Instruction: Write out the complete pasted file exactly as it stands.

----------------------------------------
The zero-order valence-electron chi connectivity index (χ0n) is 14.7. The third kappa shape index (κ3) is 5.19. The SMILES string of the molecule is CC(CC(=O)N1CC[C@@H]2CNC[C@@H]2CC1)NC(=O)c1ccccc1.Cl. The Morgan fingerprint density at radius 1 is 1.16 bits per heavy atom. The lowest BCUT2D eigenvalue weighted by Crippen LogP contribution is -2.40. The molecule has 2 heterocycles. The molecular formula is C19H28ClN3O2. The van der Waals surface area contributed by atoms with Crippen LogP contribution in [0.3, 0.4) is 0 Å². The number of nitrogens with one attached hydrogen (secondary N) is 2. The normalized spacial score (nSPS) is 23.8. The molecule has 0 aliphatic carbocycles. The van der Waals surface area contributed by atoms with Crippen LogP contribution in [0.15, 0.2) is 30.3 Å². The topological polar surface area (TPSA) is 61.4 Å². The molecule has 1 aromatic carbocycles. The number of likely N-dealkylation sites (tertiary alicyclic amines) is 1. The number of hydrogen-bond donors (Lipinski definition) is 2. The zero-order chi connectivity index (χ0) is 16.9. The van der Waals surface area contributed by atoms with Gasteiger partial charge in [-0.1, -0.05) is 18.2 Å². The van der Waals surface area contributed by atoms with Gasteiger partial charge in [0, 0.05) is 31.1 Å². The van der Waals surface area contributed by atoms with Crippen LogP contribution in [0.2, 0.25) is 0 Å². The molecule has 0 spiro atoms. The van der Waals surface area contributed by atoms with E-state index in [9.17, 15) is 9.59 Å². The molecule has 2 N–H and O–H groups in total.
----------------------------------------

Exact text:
The zero-order valence-electron chi connectivity index (χ0n) is 14.7. The third kappa shape index (κ3) is 5.19. The SMILES string of the molecule is CC(CC(=O)N1CC[C@@H]2CNC[C@@H]2CC1)NC(=O)c1ccccc1.Cl. The Morgan fingerprint density at radius 1 is 1.16 bits per heavy atom. The lowest BCUT2D eigenvalue weighted by Crippen LogP contribution is -2.40. The molecule has 2 heterocycles. The molecular formula is C19H28ClN3O2. The van der Waals surface area contributed by atoms with Crippen LogP contribution in [0.3, 0.4) is 0 Å². The number of nitrogens with one attached hydrogen (secondary N) is 2. The normalized spacial score (nSPS) is 23.8. The molecule has 0 aliphatic carbocycles. The van der Waals surface area contributed by atoms with Crippen LogP contribution in [0.15, 0.2) is 30.3 Å². The topological polar surface area (TPSA) is 61.4 Å². The molecule has 1 aromatic carbocycles. The number of likely N-dealkylation sites (tertiary alicyclic amines) is 1. The number of hydrogen-bond donors (Lipinski definition) is 2. The zero-order chi connectivity index (χ0) is 16.9. The van der Waals surface area contributed by atoms with Gasteiger partial charge in [-0.1, -0.05) is 18.2 Å². The van der Waals surface area contributed by atoms with Gasteiger partial charge in [0, 0.05) is 31.1 Å². The van der Waals surface area contributed by atoms with Crippen LogP contribution in [0.2, 0.25) is 0 Å². The molecule has 0 spiro atoms. The van der Waals surface area contributed by atoms with E-state index in [9.17, 15) is 9.59 Å². The molecule has 2 N–H and O–H groups in total.